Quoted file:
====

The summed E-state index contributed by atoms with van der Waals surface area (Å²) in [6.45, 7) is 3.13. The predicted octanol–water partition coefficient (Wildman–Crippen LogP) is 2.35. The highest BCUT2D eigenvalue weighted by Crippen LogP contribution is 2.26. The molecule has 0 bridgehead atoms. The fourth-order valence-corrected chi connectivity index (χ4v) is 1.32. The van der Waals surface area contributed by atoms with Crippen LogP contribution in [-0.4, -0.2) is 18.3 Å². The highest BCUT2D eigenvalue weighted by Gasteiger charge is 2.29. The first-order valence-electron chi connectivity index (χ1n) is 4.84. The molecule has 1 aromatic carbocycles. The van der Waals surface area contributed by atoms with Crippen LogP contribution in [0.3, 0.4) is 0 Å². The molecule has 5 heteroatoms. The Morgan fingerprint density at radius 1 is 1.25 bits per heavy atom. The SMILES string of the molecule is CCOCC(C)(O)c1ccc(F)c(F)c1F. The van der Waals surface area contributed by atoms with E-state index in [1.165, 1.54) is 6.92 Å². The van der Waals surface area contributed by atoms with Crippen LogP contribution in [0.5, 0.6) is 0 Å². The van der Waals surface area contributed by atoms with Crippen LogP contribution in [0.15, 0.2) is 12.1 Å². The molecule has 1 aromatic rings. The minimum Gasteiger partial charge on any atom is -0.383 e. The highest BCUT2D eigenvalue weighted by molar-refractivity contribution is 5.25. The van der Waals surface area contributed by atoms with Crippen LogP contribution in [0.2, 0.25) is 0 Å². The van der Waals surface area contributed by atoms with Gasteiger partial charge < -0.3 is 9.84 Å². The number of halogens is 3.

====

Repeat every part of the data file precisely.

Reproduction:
The summed E-state index contributed by atoms with van der Waals surface area (Å²) in [6.45, 7) is 3.13. The predicted octanol–water partition coefficient (Wildman–Crippen LogP) is 2.35. The highest BCUT2D eigenvalue weighted by Crippen LogP contribution is 2.26. The molecule has 0 bridgehead atoms. The fourth-order valence-corrected chi connectivity index (χ4v) is 1.32. The van der Waals surface area contributed by atoms with Crippen LogP contribution in [-0.4, -0.2) is 18.3 Å². The highest BCUT2D eigenvalue weighted by Gasteiger charge is 2.29. The first-order valence-electron chi connectivity index (χ1n) is 4.84. The molecule has 1 aromatic carbocycles. The van der Waals surface area contributed by atoms with Crippen LogP contribution in [0.3, 0.4) is 0 Å². The molecule has 5 heteroatoms. The Morgan fingerprint density at radius 1 is 1.25 bits per heavy atom. The SMILES string of the molecule is CCOCC(C)(O)c1ccc(F)c(F)c1F. The van der Waals surface area contributed by atoms with E-state index in [1.165, 1.54) is 6.92 Å². The van der Waals surface area contributed by atoms with Crippen LogP contribution in [0.5, 0.6) is 0 Å². The van der Waals surface area contributed by atoms with Crippen LogP contribution in [0.15, 0.2) is 12.1 Å². The molecule has 1 aromatic rings. The minimum Gasteiger partial charge on any atom is -0.383 e. The highest BCUT2D eigenvalue weighted by molar-refractivity contribution is 5.25. The van der Waals surface area contributed by atoms with Crippen LogP contribution in [0.2, 0.25) is 0 Å². The van der Waals surface area contributed by atoms with Gasteiger partial charge < -0.3 is 9.84 Å². The number of halogens is 3.